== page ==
In Wooley the defendant was accused of homicide. At the trial there was testimony that Wooley allegedly forged and cashed checks payable to the homicide victim. This evidence was offered for the purpose of showing a motive for the homicide with which defendant was charged. This court in Wooley was called upon to distinguish such evidence from the transactions in Stull and noted:"* * * [T]he Stull case involved `other transactions' of a `similar nature' which were `wholly independent' of the offense for which the defendant was on trial. Whereas in the instant case, we are concerned with other transactions of a dissimilar nature which instead of being `wholly independent' of the offense for which Wooley was on trial were on the contrary an integral part and parcel of the total picture surrounding the homicide. "In the prosecution of a homicide the People are under no obligation to show a motive for the commission of the crime, but evidence tending to show the existence of such motive has long been held admissible. See 40 C.J.S. Homicide § 227, page 1151; and Brown v. People, 130 Colo. 77, 273 P.2d 128. * * * "In 40 C.J.S. Homicide § 227, page 1154, appears the following: `Evidence which has a direct tendency in view of surrounding circumstances to establish motive is admissible against the accused, even though it may show him guilty of crimes other than that for which he is on trial.' "There was no error in permitting the People to introduce evidence pertaining to the cashing of the checks by Wooley. The evidence had obvious probative value in explaining the motive for this killing. In its instructions the trial court out of an abundance of caution advised the jury as to the purpose for which this evidence had been received and cautioned the jury that Wooley was on trial only for the offense charged in the information."
The principle enunciated in Wooley is applicable and controlling in the case at *777 bar. The circumstance of the finding of part of the stolen items in the Graham house had already led to a suspicion that the accused was involved in the burglary. The acts surrounding his conduct when he was arrested, indicating drug use, could be found to support the inference that he had a motive for the burglary. This made evidence of defendant's acts at the time of the arrest material and relevant to the offense with which he was charged.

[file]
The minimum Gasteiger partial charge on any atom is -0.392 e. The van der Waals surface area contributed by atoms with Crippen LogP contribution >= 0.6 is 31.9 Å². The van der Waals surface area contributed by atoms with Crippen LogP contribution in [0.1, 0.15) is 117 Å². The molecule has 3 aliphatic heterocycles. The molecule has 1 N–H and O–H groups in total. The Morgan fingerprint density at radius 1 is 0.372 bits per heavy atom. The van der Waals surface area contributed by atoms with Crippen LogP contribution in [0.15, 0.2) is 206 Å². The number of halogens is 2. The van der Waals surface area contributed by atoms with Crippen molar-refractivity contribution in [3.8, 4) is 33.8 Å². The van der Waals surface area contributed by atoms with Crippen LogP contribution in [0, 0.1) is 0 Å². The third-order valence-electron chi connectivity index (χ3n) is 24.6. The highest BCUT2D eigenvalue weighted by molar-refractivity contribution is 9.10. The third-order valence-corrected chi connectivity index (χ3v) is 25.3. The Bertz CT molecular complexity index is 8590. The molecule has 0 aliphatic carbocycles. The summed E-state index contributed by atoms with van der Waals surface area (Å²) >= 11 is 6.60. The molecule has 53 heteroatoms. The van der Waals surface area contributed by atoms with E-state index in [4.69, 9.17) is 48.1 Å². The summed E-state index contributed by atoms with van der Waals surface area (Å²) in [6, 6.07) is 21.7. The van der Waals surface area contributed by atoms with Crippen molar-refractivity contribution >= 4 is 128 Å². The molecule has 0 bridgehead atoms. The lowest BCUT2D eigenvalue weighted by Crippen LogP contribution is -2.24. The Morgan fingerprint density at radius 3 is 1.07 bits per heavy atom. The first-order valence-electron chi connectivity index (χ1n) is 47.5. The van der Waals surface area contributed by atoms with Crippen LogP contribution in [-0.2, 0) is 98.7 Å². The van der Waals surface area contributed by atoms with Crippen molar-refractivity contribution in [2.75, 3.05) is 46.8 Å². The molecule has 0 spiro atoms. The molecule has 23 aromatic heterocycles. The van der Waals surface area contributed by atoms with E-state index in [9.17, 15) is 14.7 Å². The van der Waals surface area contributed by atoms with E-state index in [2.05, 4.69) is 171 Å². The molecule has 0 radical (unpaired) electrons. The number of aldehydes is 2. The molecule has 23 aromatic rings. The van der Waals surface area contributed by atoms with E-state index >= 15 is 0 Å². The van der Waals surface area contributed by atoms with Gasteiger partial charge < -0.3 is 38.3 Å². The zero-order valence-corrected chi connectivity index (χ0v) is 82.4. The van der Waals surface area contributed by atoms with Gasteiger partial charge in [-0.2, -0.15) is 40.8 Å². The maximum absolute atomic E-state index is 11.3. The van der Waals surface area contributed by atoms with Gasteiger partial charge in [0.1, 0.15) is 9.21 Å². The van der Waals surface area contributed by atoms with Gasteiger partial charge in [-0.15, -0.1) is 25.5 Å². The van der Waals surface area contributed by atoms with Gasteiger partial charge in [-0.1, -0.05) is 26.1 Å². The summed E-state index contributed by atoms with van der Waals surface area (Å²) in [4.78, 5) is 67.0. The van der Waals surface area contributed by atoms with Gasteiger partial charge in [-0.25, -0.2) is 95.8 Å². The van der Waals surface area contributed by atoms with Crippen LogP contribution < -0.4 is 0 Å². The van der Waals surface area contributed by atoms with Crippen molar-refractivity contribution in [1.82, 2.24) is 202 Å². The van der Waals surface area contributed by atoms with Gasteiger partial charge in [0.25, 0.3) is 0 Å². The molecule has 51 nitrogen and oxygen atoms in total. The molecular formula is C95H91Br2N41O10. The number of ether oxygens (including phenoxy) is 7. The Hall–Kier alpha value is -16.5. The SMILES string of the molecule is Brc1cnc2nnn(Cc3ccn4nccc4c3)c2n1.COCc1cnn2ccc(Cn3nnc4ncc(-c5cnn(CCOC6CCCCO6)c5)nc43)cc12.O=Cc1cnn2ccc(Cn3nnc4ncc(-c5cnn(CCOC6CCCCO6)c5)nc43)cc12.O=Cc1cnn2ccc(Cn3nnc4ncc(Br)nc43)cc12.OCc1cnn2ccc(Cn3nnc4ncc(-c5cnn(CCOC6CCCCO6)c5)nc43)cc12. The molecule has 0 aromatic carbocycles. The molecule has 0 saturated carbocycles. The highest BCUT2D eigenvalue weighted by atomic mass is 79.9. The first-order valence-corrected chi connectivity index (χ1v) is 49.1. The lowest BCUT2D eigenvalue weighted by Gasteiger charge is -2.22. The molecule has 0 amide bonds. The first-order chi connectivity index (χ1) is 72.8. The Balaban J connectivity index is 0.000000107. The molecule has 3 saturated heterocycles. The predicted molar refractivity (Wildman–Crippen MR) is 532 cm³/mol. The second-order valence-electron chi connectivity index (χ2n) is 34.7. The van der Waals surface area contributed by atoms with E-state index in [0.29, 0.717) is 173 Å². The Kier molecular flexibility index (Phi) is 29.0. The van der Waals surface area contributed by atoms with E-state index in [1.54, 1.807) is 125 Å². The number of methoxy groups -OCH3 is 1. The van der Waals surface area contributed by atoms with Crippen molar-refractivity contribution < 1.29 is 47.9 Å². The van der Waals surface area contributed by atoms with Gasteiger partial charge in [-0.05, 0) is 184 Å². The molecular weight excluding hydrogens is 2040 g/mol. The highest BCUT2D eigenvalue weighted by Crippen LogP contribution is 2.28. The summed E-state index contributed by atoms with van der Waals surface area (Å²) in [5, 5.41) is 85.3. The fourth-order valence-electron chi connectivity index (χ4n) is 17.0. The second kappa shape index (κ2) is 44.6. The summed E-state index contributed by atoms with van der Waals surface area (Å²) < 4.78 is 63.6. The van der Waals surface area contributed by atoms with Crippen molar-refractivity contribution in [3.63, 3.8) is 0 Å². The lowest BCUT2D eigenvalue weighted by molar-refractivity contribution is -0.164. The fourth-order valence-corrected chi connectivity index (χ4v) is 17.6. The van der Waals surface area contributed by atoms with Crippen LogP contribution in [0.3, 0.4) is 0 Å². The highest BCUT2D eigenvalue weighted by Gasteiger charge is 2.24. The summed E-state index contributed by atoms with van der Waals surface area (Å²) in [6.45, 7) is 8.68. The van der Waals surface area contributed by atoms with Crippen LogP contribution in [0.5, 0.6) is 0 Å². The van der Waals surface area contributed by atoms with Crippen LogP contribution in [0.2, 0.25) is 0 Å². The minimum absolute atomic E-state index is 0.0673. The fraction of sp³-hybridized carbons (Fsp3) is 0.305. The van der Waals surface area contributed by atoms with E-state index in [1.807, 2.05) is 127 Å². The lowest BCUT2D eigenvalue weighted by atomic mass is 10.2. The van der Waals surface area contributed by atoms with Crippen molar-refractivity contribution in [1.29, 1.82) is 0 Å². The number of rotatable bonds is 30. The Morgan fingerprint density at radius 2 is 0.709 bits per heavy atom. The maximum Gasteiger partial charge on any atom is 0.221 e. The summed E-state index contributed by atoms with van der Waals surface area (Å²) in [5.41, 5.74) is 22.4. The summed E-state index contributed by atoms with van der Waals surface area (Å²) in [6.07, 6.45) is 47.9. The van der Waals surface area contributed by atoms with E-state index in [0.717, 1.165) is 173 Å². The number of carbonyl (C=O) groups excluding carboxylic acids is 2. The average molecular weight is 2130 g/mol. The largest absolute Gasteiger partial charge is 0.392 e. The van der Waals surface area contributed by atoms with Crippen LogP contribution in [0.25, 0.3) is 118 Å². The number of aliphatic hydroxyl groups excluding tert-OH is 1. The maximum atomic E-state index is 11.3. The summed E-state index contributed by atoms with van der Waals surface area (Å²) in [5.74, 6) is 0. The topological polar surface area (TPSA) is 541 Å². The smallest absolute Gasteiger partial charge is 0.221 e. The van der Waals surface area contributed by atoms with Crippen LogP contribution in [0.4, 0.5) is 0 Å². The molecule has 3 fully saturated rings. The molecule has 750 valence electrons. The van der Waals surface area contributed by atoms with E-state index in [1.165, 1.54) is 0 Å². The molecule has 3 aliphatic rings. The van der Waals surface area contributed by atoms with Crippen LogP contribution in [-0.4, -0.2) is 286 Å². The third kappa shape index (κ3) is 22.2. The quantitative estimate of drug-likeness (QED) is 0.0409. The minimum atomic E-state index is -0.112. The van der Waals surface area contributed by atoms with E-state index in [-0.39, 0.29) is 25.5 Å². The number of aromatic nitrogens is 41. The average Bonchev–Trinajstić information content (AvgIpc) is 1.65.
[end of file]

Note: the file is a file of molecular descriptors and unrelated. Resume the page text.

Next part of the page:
Defendant further contends that the circumstances of his arrest are too remote to have probative value as to motive for the crime which took place one week earlier. This too is answered by Wooley. The cashing of the checks took place months after the killing, yet were found to be "part and parcel of the total picture surrounding the homicide."
In 1 Wharton's Criminal Evidence § 149 (12th ed. R. Anderson) we find the following apt statement:"* * * There is no fixed standard for determining remoteness. It is therefore necessary to consider all the circumstances of the case, the nature of the acts indicated or shown by the evidence offered, and the nature of the crime. In any case, the determination of whether evidence is too remote to be relevant is left to the discretion of the trial judge, and his decision will not be reversed in the absence of clear proof of an abuse of that discretion."
Although the evidence surrounding the arrest of the defendant was admitted for the purpose of showing motive or intent to commit the crime charged, we note that it would have been admissible on other grounds as well. Included in the testimony were facts which support the inference that defendant tried to hide the drugs in the basement. When coupled with the fact that, with the exception of the defendant, no other person other than the Grahams had access to the basement between the burglary and the discovery of the stolen narcotics, the inference that the defendant put them there is strong. The testimony is quite persuasive as showing guilty knowledge and criminal agency as well as motive for the crime. Similarly, the testimony tends to show an attempt by the defendant to dispose of specific articles of property which were identified as belonging to the victim of the crime. And this type of evidence also has been held admissible under the aforementioned circumstances.
Thus in Jordan, supra, we held that evidence showing the circumstances of and the history of the arrest, and actions of the defendant in avoidance of arrest, all were properly admitted, commenting:"It is the general rule that evidence of offenses other than the one for which the defendant is on trial is not admissible. But where the case is such that proof of one crime tends to prove any fact material in the trial of a person accused of another crime, such proof is admissible, and the fact that it may tend to prejudice the defendant in the minds of the jury is no ground for its exclusion. Abshier v. People, 87 Colo. 507, 289 P. 1081; Phillips v. People, 107 Colo. 250, 110 P.2d 977; Williams v. People, 114 Colo. 207, 158 P.2d 447, 159 A.L.R. 509. "Jordan's conduct leading to his arrest was a circumstance properly brought to the attention of the jury, not for the purpose of showing that Jordan was guilty of other crimes, but for the purpose of determining whether such conduct tended to show or not show his consciousness of guilt. * * *"
In view of our holding on the admissibility of the challenged testimony, the second argument of the defendant is fully answered.
The judgment is affirmed.
McWILLIAMS, C. J., and KELLEY and GROVES, JJ., concur.